How to Spend Money Wisely » Real Estate

Is Canadian housing in a bubble?

Over the next few weeks, I’m going to a series of posts about whether certain asset classes are overvalued. I call it the bubble series. First up: Canadian housing.

Over the past decade, real estate has been one of the best performing sectors in Canada, if not the best. There are countless stories of people who have made hundreds of thousands of dollars simply by owning a house in the right location, during the last decade. And since gains on a principal residence are tax-free, there are all sorts of people who have significant wealth stored in their house.

Let’s check out a pretty chart, provided by My Friend Fernando, a Realtor out of Calgary.

As you can see, prices have gone up drastically over the past decade or so. Prices have more than doubled during that time. Interest rates have declined during that time as well, meaning the cost to service a mortgage hasn’t really gone up with prices. If you combine that with longer amortization periods, the average Canadian homeowner is still making a reasonable mortgage payment. In fact, it’s allowed them to take on all sorts of other debt, perhaps to their detriment.

Can Canadian real estate prices continue to rise? This observer doesn’t think so. Here’s why.

Cheaper To Rent

Especially in major centers like Toronto and Vancouver, it’s cheaper for someone to rent than to buy. In certain neighbourhoods, the difference between renting and buying is significant – to the tune of 25-50% savings for the renter, especially in the condo market.

Why is this happening? It’s simple. All sorts of people are buying up condos, with the hope of cashing in on the inevitable capital gain. All these landlords care about is getting some of their costs back in the meantime, so they rent out the units, for whatever they can get for them.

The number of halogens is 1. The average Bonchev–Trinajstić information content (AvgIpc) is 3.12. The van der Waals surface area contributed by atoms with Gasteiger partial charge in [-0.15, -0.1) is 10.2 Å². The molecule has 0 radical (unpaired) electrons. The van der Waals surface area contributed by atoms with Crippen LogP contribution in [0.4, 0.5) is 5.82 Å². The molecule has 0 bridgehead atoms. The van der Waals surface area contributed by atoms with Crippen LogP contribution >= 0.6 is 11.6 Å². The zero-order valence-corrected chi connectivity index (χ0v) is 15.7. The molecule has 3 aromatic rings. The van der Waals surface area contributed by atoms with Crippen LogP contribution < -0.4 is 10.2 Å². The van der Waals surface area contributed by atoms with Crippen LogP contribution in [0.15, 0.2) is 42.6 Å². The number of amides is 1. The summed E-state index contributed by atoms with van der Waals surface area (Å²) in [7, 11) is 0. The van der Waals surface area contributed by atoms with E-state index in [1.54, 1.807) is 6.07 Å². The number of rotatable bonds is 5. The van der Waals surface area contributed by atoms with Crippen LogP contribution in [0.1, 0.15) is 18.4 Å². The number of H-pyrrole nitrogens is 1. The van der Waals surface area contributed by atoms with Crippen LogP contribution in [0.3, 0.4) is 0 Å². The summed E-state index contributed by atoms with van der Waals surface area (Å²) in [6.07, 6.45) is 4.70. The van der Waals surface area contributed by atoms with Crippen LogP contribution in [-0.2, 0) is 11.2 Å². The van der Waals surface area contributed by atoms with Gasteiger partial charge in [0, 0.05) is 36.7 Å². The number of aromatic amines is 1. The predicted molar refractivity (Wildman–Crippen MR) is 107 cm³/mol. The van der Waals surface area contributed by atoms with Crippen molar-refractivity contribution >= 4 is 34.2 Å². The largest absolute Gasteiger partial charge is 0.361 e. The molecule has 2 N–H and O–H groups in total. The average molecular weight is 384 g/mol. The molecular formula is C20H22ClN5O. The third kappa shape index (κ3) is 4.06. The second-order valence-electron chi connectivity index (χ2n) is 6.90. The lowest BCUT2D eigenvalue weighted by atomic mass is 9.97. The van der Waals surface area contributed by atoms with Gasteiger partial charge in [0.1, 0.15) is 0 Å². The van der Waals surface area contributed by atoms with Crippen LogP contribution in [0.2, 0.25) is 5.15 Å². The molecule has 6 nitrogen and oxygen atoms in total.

With more and more young Canadians buying their own condos, (partially influenced by how well real estate has done) this drives rents down since fewer people are doing it. Supply is high, while demand is low. And as prices have gone up, so has the cost of servicing that mortgage. So the cost of ownership has surpassed renting.

A metric which can be useful is to look at the home price to income ratio. Normally, at a national level, this hovers at around 4. In certain areas of the country, the ratio has risen to 6 or 7. From that perspective, these are overvalued.

Everybody Loves Real Estate

While there’s a small minority of people who are certain Canada is headed toward some sort of real estate meltdown, it’s still an incredibly popular asset class to own. Young people are hitting up their parents for loans for down payments. You often hear people talk about buying before the market goes up again and they get priced out. The level of homeownership in Canada has reached record highs, even surpassing the levels seen by the United States during the peak of their real estate mania just a few years ago.

And really, who can blame people for having confidence in real estate? Often, someone’s house is the only investment of any significance. Memories of a stock market collapse are fresh in our minds. Investment returns have been disappointing. For many people, their house has been far and away from their best-performing investment.
Emboldened by recent success, people are quick to jump on the real estate bandwagon. But are they committing a classic investing sin by loving something only after it’s had a terrific gain?

What Can Go Wrong?

What would have to happen to soften the real estate market? Unfortunately for bulls, any one of several factors could put the kibosh at this party.

Interest rates are at record lows, which allows people to buy more property than they’d be able to afford if rates were at more traditional levels. As mentioned above, this keeps mortgage payments reasonable, even as values continue to climb. Many homeowners are in ultra-cheap variable-rate mortgages, meaning they’ll be hit immediately by rate increases, which will happen sooner or later. Homeowners in fixed-rate mortgages will have a bit of a buffer until they renew their term, but they will eventually feel the pain of higher rates as well.